The Court in Ellis, 206 U.S. at 259, also relied on "[a] number of cases as to dredges in the circuit and district courts" referenced in Bowers Hydraulic Dredging Co. v. Federal Contracting Co., 148 F. 290 (S.D.N.Y. 1906). That case in turn had listed eight decisions cited for the proposition that "it is settled law that a court of admiralty has jurisdiction over dredges." Id. at 292. Those decisions uniformly treated dredges as vessels. One such case, Saylor v. Taylor, 77 F. 476, 477 (4th Cir. 1896), was also cited with approval in Ellis (206 U.S. at 260), and held that a mud dredge with "no natural powers of propulsion" was a vessel under Section 3 of the Revised Statutes whose workers were entitled to a maritime lien for their services. The Fourth Circuit explained that the dredge's occupation was to "transport from place to place the steam shovel placed upon her * * * and the engine and hands employed on her, and to maintain them afloat in her work of deepening channels in navigable waters."8 Another such case was the Third Circuit's decision in The International, 89 F. 484 (1898), which likewise held that a dredge was a vessel under Section 3 of the Revised Statutes because the dredge's "permanent home was on navigable water, and it was intended and adapted for navigation and transportation by water of its crew, supplies and machinery, from point to point, in carrying on the work of deepening and removing obstruction from channels and harbors in aid of navigation and commerce." Id. at 485.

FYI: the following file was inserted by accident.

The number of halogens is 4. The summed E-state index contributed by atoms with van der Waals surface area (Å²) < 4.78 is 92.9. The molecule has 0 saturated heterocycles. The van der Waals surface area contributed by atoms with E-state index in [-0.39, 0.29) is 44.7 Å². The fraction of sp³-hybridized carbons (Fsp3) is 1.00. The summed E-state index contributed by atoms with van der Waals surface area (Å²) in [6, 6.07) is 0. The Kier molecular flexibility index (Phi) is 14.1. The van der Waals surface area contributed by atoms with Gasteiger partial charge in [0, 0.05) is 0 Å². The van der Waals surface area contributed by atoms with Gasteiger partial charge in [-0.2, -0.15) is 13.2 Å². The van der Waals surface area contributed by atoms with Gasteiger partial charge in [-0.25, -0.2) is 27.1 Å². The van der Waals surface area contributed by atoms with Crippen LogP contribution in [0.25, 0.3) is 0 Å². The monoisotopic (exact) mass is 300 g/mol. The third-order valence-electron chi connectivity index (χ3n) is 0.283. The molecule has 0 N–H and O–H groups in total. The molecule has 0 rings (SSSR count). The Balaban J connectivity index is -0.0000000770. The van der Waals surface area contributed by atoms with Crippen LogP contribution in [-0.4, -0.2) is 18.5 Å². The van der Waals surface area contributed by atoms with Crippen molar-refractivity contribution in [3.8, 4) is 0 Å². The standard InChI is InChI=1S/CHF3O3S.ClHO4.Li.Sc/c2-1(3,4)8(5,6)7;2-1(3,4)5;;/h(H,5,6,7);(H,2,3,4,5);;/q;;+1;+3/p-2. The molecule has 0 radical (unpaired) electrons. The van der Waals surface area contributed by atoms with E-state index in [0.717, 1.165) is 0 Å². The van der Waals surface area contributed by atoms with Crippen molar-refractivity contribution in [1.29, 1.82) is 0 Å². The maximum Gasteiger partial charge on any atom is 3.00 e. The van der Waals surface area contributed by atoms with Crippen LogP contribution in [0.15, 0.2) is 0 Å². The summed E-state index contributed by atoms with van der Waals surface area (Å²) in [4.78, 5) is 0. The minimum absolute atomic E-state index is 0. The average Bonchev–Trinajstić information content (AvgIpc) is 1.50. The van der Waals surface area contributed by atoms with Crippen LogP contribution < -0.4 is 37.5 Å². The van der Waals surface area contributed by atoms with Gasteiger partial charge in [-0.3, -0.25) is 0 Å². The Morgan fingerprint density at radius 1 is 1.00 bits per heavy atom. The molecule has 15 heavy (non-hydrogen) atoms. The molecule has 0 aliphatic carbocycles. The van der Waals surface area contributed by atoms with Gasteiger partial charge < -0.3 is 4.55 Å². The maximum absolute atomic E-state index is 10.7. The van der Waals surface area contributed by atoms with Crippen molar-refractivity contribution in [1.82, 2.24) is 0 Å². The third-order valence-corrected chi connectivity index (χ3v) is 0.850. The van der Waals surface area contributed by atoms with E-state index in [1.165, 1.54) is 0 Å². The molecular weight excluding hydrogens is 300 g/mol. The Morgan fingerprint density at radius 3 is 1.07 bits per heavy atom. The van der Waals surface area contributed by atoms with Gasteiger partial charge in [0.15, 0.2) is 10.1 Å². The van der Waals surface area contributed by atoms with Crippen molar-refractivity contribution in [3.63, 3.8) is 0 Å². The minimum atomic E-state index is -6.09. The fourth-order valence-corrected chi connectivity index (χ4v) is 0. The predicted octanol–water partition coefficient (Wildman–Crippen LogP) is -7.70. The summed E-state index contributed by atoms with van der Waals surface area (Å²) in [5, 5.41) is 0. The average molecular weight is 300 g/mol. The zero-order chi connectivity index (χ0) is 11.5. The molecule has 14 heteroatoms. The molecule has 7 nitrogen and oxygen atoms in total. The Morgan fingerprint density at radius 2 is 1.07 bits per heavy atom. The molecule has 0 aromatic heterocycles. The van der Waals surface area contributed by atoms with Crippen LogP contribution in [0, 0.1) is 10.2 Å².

The remaining decisions cited in Bowers Hydraulic Dredging Co. are to similar effect. See McMaster v. One Dredge, 95 F. 832, 834 (D. Or. 1899) ("a dredge capable of being moved from place to place on navigable waters, and of the transportation to place of machinery, or sand and gravel taken from the bottom of rivers, is a vessel, and * * * subject to [an admiralty] lien" for materials and supplies); McRae v. Bowers Dredging Co., 86 F. 344, 348 (D. Wash. 1898) (dredge is a maritime vessel subject to a lien for wages earned by its workers; dredge "has mobility, and her element is the water. She can be used afloat, and not otherwise. She has carrying capacity, and her employment has direct reference to commerce and navigation"); The Starbuck, 61 F. 502 (E.D. Pa. 1894) ("That a dredge and her scows are to be treated as one concern, and are subject to the admiralty jurisdiction has been several times decided, and I think rightly."); The Atlantic, 53 F. 607, 608 (D. S.C. 1893) ("Dredges and scows are subject to a maritime lien
for services rendered."); Aitcheson v. The Endless Chain Dredge, 40 F. 253, 254 (E.D. Va. 1889) ("As to the question whether a steam-dredge, which is a floating scow fitted with steam appliances, buckets, and scoop, for deepening channels of navigation and like purposes, is a subject of admiralty jurisdiction, there have been repeated decisions in the United States and Great Britain in the affirmative."); The Pioneer, 30 F. 206, 207 (E.D.N.Y. 1886) (dredge was "used in naval transportation when she transported from place to place the steam-shovel and engine and maintained the same afloat on navigable water"); The Alabama, 22 F. 449, 451 (S.D. Ala. 1884) (finding that a dredge and her two scows were together engaged in the business of "transportation by water-craft" and that dredge alone is a vessel because it "navigated from one place to another" and "remov[ed] obstructions in the way of commerce by water").9